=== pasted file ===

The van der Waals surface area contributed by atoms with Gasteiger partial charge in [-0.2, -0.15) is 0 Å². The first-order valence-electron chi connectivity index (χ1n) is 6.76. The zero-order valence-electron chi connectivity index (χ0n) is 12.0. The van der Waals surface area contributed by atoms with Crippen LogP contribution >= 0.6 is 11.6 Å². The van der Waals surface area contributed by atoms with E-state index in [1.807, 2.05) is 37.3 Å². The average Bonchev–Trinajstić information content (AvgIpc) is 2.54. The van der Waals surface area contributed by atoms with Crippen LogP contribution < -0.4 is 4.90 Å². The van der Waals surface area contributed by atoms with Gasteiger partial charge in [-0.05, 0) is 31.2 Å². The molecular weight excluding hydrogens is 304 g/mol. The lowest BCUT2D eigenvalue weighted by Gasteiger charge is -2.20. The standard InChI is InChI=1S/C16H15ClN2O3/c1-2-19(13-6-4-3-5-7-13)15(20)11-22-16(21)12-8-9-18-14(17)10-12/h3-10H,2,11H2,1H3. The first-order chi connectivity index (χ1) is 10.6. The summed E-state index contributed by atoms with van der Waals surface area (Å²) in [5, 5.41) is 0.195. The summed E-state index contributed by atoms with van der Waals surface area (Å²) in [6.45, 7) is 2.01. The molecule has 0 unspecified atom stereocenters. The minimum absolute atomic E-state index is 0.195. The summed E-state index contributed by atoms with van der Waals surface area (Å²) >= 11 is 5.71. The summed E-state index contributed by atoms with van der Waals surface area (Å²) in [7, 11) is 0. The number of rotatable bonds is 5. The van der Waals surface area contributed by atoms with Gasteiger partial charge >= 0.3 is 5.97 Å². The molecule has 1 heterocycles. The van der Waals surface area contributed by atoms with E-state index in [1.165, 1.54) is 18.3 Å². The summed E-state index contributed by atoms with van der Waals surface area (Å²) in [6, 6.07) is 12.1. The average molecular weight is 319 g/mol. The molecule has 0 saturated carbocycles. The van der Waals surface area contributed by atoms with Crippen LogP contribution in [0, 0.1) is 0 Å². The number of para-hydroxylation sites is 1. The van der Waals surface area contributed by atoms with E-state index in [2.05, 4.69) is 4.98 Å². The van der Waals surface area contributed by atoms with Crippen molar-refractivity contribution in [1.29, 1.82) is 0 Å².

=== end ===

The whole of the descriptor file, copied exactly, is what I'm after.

The van der Waals surface area contributed by atoms with Gasteiger partial charge in [-0.2, -0.15) is 0 Å². The first-order valence-electron chi connectivity index (χ1n) is 6.76. The zero-order valence-electron chi connectivity index (χ0n) is 12.0. The van der Waals surface area contributed by atoms with Crippen LogP contribution >= 0.6 is 11.6 Å². The van der Waals surface area contributed by atoms with E-state index in [1.807, 2.05) is 37.3 Å². The average Bonchev–Trinajstić information content (AvgIpc) is 2.54. The van der Waals surface area contributed by atoms with Crippen LogP contribution < -0.4 is 4.90 Å². The van der Waals surface area contributed by atoms with Gasteiger partial charge in [-0.05, 0) is 31.2 Å². The molecular weight excluding hydrogens is 304 g/mol. The lowest BCUT2D eigenvalue weighted by Gasteiger charge is -2.20. The standard InChI is InChI=1S/C16H15ClN2O3/c1-2-19(13-6-4-3-5-7-13)15(20)11-22-16(21)12-8-9-18-14(17)10-12/h3-10H,2,11H2,1H3. The first-order chi connectivity index (χ1) is 10.6. The summed E-state index contributed by atoms with van der Waals surface area (Å²) in [5, 5.41) is 0.195. The summed E-state index contributed by atoms with van der Waals surface area (Å²) in [6.45, 7) is 2.01. The molecule has 0 unspecified atom stereocenters. The minimum absolute atomic E-state index is 0.195. The summed E-state index contributed by atoms with van der Waals surface area (Å²) >= 11 is 5.71. The summed E-state index contributed by atoms with van der Waals surface area (Å²) in [7, 11) is 0. The number of rotatable bonds is 5. The van der Waals surface area contributed by atoms with Gasteiger partial charge >= 0.3 is 5.97 Å². The molecule has 1 heterocycles. The van der Waals surface area contributed by atoms with E-state index in [1.165, 1.54) is 18.3 Å². The summed E-state index contributed by atoms with van der Waals surface area (Å²) in [6, 6.07) is 12.1. The average molecular weight is 319 g/mol. The molecule has 0 saturated carbocycles. The van der Waals surface area contributed by atoms with Crippen LogP contribution in [0, 0.1) is 0 Å². The number of para-hydroxylation sites is 1. The van der Waals surface area contributed by atoms with E-state index in [2.05, 4.69) is 4.98 Å². The van der Waals surface area contributed by atoms with Crippen molar-refractivity contribution in [1.29, 1.82) is 0 Å².